10. As against this, the learned counsel appearing on behalf of the prosecution supported the judgments of the courts below and pointed out that both the courts below had, on the basis of the evidence led before them, come to the conclusion that this appellant was identified. It was pointed out that the witnesses were the bank officers and they were with the dacoits for substantial time. The witnesses, therefore, had the opportunity to watch the accused persons closely and as such the identification of these accused persons in the court, at the instance of the eye-witnesses, was also no less significant. It is then pointed out that the discoveries made included the bag of witness Shri S.M. Dholey (PW-6) along with the documents therein and as such it was clear that the said discovery established an unassailable nexus of the accused with the crime. It was further pointed out that even the vehicles which were used for committing the crime were seized and identified by the witnesses. Lastly it was contended that since both the courts below had concurrently found the accused guilty on the basis of appreciation of evidence and since no significant error was pointed out, this Court should not interfere in its jurisdiction under Article 136 of the Constitution.
11. It cannot be disputed that the bank was looted in the broad day-light by the persons who were or could be termed to be dare-devils. When we see the evidence of Ashok Kumar Dubey (PW-1), Branch Manager of the Dena Bank along with the evidence of Surendra Kumar (PW-4), Daman Singh (PW-5), S.M. Dholey (PW-6) and Mahendra Chauhan (PW-10), all of whom were the bank employees as also Deepak Kumar Kharte (PW7) and Santosh (PW-11) who were the bank customers as also Ajay Kumar Tandon (PW-21), Ashish Goyal (PW-22), Deepak Sompurkar (PW-23), Suresh (P-W-24), Nathulal (PW-25), Sangeeta Silavat (PW-27), Govind Singh Dodiya (PW-29), Shefali (PW-30), Prahlad Kumar Gothwal (PW-44), the common thing in their evidence is that on that day about 5 persons entered the bank and committed dacoity. They were armed with weapons and collected all the persons in the hall, handed out threats and calmly collected keys from the bank staff and took away currency notes from the bank chest. The High Court has recorded a finding that nothing significant has come out in respect of this aspect of the dacoity.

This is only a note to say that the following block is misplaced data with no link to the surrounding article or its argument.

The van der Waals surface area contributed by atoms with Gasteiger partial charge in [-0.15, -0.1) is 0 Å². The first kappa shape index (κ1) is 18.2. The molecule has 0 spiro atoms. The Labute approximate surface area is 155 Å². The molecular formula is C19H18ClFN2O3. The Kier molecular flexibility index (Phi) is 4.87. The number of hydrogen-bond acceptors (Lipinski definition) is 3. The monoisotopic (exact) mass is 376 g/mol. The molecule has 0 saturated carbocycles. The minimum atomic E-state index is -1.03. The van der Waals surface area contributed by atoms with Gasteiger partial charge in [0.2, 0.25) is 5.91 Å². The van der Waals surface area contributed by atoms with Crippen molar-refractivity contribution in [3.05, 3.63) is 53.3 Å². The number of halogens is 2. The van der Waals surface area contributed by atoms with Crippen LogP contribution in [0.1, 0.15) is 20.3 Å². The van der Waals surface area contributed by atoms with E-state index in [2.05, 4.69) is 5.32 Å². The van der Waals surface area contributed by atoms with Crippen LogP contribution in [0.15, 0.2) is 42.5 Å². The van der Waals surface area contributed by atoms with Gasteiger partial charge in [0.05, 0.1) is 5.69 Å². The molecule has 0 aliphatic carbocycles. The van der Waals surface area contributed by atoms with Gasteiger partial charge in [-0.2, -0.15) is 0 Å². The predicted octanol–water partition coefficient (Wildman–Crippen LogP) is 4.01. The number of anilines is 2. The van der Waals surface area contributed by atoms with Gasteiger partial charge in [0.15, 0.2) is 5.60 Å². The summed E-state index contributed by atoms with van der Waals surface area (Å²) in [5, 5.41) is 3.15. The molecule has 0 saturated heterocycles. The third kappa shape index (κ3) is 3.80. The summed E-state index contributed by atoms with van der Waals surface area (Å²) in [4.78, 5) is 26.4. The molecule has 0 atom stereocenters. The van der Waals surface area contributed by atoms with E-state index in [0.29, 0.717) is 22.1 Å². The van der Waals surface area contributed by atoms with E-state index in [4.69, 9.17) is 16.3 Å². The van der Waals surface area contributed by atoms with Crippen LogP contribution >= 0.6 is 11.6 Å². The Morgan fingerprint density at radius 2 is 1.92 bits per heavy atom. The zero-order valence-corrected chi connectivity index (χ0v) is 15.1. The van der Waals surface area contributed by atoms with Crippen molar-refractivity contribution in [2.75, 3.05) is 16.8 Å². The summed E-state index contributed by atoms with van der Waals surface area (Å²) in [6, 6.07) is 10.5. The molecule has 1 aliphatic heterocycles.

12. The evidence of Ashok Kumar Dubey (PW-1) would be the most important as he had graphically described as to how the dacoity took place and how he was taken out by the two persons. The Trial as well as the Appellate Courts have rightly relied upon this witness and accepted his evidence. This witness had further stated that it was almost within 10 minutes after the dacoits left the bank that the police reached there. Learned counsel had commented that this witness, though had taken part in the identification parade, did not in his substantive evidence, refer to that fact and, therefore, his identification, in the court, for the first time, remained without any corroboration. There is no significant cross- examination of this witness at all as regards the evidence and more particularly his identification of the accused in the court. He had very specifically identified the appellant herein. Very significantly no question has been put to this witness. It is not suggested as if the accused had covered their faces. There is no challenge also to the story that the dacoits had pointed revolver at him. In the absence of any substantial cross-examination, we do not think that the Trial Court and the High Court were in error in accepting the evidence of this witness particularly about his identification. The witness had full opportunity in broad day-light to be with the accused and the incident itself was so significant that it would undoubtedly make a dent on his memory. He was after-all an educated bank officer holding a responsible position of a Branch Manager. Since his evidence about knowing the accused-appellant was not at all challenged, the courts below were right in accepting the evidence.
13. Surendra Kumar (PW-4), has corroborated the evidence of Ashok Kumar Dubey (PW-1) and there is nothing contradictory in his evidence. Surendra Kumar is also a bank employee working in the same branch. He has also supported the version that the dacoits having snatched the bag from a lady customer as also the bag of S.M. Dholey (PW-6). This witness was called in the jail for identification and he claimed that he had correctly identified the accused persons who were present in the court. This witness had also reiterated, in his cross-examination, about the language which was being spoken by the dacoits. He specifically denied that the accused persons, who were present in the court, were shown to him earlier. His following statement was taken as an exception by the Defence counsel: